The insecurity in Italy follows a failed referendum on constitutional reforms and the resignation of Prime Minister Matteo Renzi. Some critics called the reforms "undemocratic," fearing Italy's central government would obtain too much power.
Those in favor of the changes, however, hoped it would bring economic and political stability.
Mr. Renzi sought constitutional changes he hoped would help fix Italy's economy. They included reducing the number of seats in the Senate and taking back control from Italy's 20 regional governments and centralizing power.
The euro fell sharply against the dollar until Mr. Renzi resigned, and with it the confidence that Italy would remain a member of the Eurozone and not succumb to a financial crisis not seen since Greece.
"Italy's growth remains subdued and its growth prospects poor, and longer-term challenges to the government's fiscal strength persist," a statement from Moody's said.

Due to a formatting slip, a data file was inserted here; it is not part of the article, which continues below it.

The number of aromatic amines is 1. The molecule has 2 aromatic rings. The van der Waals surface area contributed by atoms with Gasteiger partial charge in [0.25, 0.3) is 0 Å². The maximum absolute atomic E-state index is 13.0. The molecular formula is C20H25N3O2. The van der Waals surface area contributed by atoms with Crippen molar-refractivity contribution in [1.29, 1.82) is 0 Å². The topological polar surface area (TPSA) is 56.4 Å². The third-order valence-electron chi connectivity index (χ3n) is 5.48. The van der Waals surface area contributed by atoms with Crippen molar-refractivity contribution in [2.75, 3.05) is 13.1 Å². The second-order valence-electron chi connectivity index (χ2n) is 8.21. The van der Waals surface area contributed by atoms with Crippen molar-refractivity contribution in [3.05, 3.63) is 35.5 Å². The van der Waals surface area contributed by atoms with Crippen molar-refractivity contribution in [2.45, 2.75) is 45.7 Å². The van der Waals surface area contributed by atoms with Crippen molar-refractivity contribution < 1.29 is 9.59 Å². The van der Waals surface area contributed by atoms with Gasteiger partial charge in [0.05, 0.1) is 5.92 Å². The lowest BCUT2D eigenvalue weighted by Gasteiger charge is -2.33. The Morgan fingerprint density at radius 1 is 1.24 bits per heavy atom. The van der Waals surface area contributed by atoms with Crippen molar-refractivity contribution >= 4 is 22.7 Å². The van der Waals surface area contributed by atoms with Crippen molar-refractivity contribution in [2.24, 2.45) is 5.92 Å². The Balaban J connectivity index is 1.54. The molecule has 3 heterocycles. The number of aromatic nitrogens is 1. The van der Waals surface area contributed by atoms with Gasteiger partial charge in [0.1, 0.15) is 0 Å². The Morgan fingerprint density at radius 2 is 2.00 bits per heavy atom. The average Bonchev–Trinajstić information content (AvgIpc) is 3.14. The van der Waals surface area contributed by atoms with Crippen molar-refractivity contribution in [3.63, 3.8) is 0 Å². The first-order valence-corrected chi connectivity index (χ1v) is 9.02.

"In Moody's view, the popular rejection of constitutional reform in Sunday's referendum poses a further threat to the achievement of these reforms, raising the risk of accelerating a weakening of Italy's credit profile."
Unemployment in Italy among its young people stands at around 40 percent with the country's four banks, Banca Etruria, Cassa di Risparmio di Ferrara, Banca della Marche and CariChieti all had to be bailed out by the government in 2015.
EU Youth Unemployment— The Int'l Spectator (@intlspectator) December 6, 2016
But questions remain whether Europe will be willing to back a bailout of Italy's banks or what the rejection of Matteo Renzi's reforms will mean for the Mediterranean country, leaning ever closer towards anti-establishment, anti-euro and populist political parties.
Italy's banks are failing because Italy's economy is weak, with high unemployment, falling real incomes..Bad for banks. https://t.co/XDcIH1HZNS— Ann Pettifor (@AnnPettifor) December 5, 2016